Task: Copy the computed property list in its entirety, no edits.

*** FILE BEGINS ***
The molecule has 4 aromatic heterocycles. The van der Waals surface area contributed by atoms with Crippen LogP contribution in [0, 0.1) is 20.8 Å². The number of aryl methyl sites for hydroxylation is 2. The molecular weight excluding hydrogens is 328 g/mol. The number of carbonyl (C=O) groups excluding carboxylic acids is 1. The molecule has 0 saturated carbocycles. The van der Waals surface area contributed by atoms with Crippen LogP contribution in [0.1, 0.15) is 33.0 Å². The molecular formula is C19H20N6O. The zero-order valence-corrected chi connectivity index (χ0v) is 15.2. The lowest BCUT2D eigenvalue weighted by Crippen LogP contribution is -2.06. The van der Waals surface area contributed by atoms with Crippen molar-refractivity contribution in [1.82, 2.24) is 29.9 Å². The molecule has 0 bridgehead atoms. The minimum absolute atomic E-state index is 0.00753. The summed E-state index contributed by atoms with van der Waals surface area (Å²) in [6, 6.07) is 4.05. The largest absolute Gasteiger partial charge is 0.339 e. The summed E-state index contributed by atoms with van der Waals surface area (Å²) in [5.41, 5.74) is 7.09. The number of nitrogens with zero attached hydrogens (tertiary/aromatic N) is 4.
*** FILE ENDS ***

The molecule has 4 aromatic heterocycles. The van der Waals surface area contributed by atoms with Crippen LogP contribution in [0, 0.1) is 20.8 Å². The number of aryl methyl sites for hydroxylation is 2. The molecular weight excluding hydrogens is 328 g/mol. The number of carbonyl (C=O) groups excluding carboxylic acids is 1. The molecule has 0 saturated carbocycles. The van der Waals surface area contributed by atoms with Crippen LogP contribution in [0.1, 0.15) is 33.0 Å². The molecular formula is C19H20N6O. The zero-order valence-corrected chi connectivity index (χ0v) is 15.2. The lowest BCUT2D eigenvalue weighted by Crippen LogP contribution is -2.06. The van der Waals surface area contributed by atoms with Crippen molar-refractivity contribution in [1.82, 2.24) is 29.9 Å². The molecule has 0 bridgehead atoms. The minimum absolute atomic E-state index is 0.00753. The summed E-state index contributed by atoms with van der Waals surface area (Å²) in [6, 6.07) is 4.05. The largest absolute Gasteiger partial charge is 0.339 e. The summed E-state index contributed by atoms with van der Waals surface area (Å²) in [5.41, 5.74) is 7.09. The number of nitrogens with zero attached hydrogens (tertiary/aromatic N) is 4.